By Robert J. Samuelson
Monday, January 5, 2009
We should resist the temptation to see the forthcoming "economic stimulus" package as a panacea. It won't be. At best, it would represent traditional "pump priming." This familiar metaphor is worth pondering. To get the pump started, you add water; then the pump operates independently. Similarly, the stimulus will succeed only if the economy resumes spontaneous expansion and job creation.
The incoming Obama administration has understandably focused on the immediate task of designing the stimulus program. It has said less about how it would encourage self-sustaining economic growth. But that, in the end, is the crucial issue. Ever-expanding government budget deficits -- reflecting spending increases and tax cuts -- would ultimately be ineffective and self-defeating.
The stimulus qualifies as a necessary evil, a parachute against an economic free fall. Conventionally, the economy is sliced into four sectors: consumer spending; business and housing investment; net exports; and government spending. The first three sectors are weakening. Consumer confidence is at a record low, according to a Conference Board survey conducted since 1967. Only 6 percent of Americans think jobs are plentiful; 41 percent think there will be fewer jobs in six months. Housing construction has collapsed; businesses are fearful of making new investments. Exports suffer from faltering foreign economies.
If government doesn't prod the economy, what will? The danger is that pessimism and shrinking spending would feed on each other, pushing output down and unemployment up. By propping up production, employment and confidence, a stimulus package aims to buy time. Even so, joblessness would rise. IHS Global Insight predicts that it will peak at 9.2 percent in early 2010. But a free fall would be averted, and as overborrowed Americans repaid their debts, they would resume higher spending. Bloated housing inventories would decline; home construction would revive. Business investment would follow.
That's the theory.
By all reports, the stimulus will be massive. Stanley Collender, a respected budget expert, thinks the 2009 deficit could exceed $1.3 trillion, about 9 percent of the economy (gross domestic product). In dollars, that would triple the 2008 deficit of $455 billion. As a share of GDP, it would dwarf Ronald Reagan's post-World War II record of 6 percent in 1983. Gasp.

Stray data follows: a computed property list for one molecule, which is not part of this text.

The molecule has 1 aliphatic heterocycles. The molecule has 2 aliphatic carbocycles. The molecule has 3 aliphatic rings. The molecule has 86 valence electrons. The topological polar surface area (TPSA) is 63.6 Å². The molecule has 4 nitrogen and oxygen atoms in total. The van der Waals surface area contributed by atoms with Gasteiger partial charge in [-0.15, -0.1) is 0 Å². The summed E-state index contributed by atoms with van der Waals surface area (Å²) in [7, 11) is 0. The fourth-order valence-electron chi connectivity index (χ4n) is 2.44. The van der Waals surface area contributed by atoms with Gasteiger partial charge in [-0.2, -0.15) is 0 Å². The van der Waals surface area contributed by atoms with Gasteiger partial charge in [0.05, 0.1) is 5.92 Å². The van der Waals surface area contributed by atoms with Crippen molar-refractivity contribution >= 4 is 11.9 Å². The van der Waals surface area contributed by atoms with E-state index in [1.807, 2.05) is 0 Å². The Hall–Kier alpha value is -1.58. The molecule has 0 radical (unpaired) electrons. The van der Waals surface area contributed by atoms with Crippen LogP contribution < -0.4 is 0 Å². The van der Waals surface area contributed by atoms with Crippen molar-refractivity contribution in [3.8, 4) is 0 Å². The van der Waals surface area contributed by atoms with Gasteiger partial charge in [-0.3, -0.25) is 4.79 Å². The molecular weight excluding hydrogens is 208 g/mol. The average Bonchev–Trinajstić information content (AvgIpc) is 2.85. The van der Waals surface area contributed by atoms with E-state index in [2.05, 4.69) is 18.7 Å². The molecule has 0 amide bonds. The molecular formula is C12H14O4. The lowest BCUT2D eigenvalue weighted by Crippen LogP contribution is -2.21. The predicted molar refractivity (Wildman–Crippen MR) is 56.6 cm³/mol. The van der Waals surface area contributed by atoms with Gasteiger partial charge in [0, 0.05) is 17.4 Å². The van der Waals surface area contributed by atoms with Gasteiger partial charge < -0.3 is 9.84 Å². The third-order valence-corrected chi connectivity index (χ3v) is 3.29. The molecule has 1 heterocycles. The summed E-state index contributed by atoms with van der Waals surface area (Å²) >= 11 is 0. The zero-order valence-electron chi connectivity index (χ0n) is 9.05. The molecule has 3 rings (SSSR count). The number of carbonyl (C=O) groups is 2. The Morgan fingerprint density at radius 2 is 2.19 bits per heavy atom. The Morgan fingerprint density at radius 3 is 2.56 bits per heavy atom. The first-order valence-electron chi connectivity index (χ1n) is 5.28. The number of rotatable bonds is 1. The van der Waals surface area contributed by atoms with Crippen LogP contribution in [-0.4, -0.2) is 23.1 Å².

(For numbers junkies, here's Collender's math. He starts with the Congressional Budget Office's latest 2009 estimate, $438 billion. He then adds $500 billion in stimulus, assuming that some of the stimulus will be spent in 2010. He also adds $100 billion unbudgeted so far for Iraq and Afghanistan, $80 billion for relief from the alternative minimum tax, and $250 billion for the Troubled Asset Relief Program. Note: The TARP figure involves highly technical accounting rules.)
Under some circumstances, the stimulus could backfire. One possible pitfall is that foreign and domestic investors in U.S. Treasury bonds might balk at buying so many more securities. To convince them, interest rates might have to rise, which might perversely worsen the crisis. There might even be a panicky flight from the dollar. So far, the opposite has happened. Scared investors have crowded into "safe" Treasuries and driven their interest rates to astonishing lows. Still, psychology has governed this unpredictable crisis; a sudden shift in sentiment isn't inconceivable.
Even if this unpleasant surprise and others don't materialize, the stimulus remains a stopgap. The present crisis represents a fundamental break in the recent pattern of American economic growth. For the past quarter-century, the economy has advanced on an ever-rising tide of personal borrowing that supported expanding purchases of consumer goods -- contributing to U.S. trade deficits -- and a housing boom. But lending became reckless, and many households overborrowed. In its simplest terms, the "stimulus" substitutes the federal government's superior credit for damaged private credit.
But this cannot continue indefinitely. Rapid increases in the federal debt -- much faster than in recent years -- would threaten a further loss of confidence that might prolong today's financial crisis or, someday, trigger a new one. A growing federal debt burden would also compound the problem of paying the staggering retirement costs of aging baby boomers. So: Neither rising household nor government debt provides a plausible foundation for future economic growth.
What the United States needs is export-led growth. The rub is that many other countries want that, too. Just as large U.S. trade deficits signified American overspending, large trade surpluses in China, Japan and other Asian countries signified their oversaving. In China, consumption spending is 35 percent of GDP, notes economist Nicholas Lardy of the Peterson Institute. That's half the American level.
The future of the U.S. economy depends on finding new sources of productive demand. That is partly a domestic exercise, but it also requires that other societies reduce their oversaving and reliance on exports. This is a tall order. Our fate is not entirely in our hands -- or Barack Obama's.